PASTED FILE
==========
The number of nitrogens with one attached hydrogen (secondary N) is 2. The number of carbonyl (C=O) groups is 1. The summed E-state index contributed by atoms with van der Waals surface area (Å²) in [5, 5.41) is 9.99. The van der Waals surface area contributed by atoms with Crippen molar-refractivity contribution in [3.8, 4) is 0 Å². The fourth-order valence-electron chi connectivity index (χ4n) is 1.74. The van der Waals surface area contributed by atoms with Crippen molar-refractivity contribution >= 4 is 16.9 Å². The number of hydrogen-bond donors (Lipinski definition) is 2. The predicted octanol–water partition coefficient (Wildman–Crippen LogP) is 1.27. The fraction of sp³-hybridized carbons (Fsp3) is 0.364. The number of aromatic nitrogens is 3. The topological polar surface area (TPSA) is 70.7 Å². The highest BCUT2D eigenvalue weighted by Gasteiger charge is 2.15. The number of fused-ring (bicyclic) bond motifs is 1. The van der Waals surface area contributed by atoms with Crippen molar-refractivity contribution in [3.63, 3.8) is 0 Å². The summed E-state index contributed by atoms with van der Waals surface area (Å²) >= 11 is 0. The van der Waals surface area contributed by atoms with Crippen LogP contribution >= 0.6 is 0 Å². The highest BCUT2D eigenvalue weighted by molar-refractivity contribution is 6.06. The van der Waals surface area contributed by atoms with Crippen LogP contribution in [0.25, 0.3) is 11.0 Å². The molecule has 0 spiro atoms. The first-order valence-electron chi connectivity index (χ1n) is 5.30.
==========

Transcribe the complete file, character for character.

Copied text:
The number of nitrogens with one attached hydrogen (secondary N) is 2. The number of carbonyl (C=O) groups is 1. The summed E-state index contributed by atoms with van der Waals surface area (Å²) in [5, 5.41) is 9.99. The van der Waals surface area contributed by atoms with Crippen molar-refractivity contribution in [3.8, 4) is 0 Å². The fourth-order valence-electron chi connectivity index (χ4n) is 1.74. The van der Waals surface area contributed by atoms with Crippen molar-refractivity contribution >= 4 is 16.9 Å². The number of hydrogen-bond donors (Lipinski definition) is 2. The predicted octanol–water partition coefficient (Wildman–Crippen LogP) is 1.27. The fraction of sp³-hybridized carbons (Fsp3) is 0.364. The number of aromatic nitrogens is 3. The topological polar surface area (TPSA) is 70.7 Å². The highest BCUT2D eigenvalue weighted by Gasteiger charge is 2.15. The number of fused-ring (bicyclic) bond motifs is 1. The van der Waals surface area contributed by atoms with Crippen molar-refractivity contribution in [3.63, 3.8) is 0 Å². The summed E-state index contributed by atoms with van der Waals surface area (Å²) >= 11 is 0. The van der Waals surface area contributed by atoms with Crippen LogP contribution >= 0.6 is 0 Å². The highest BCUT2D eigenvalue weighted by molar-refractivity contribution is 6.06. The van der Waals surface area contributed by atoms with Crippen LogP contribution in [0.25, 0.3) is 11.0 Å². The molecule has 0 spiro atoms. The first-order valence-electron chi connectivity index (χ1n) is 5.30.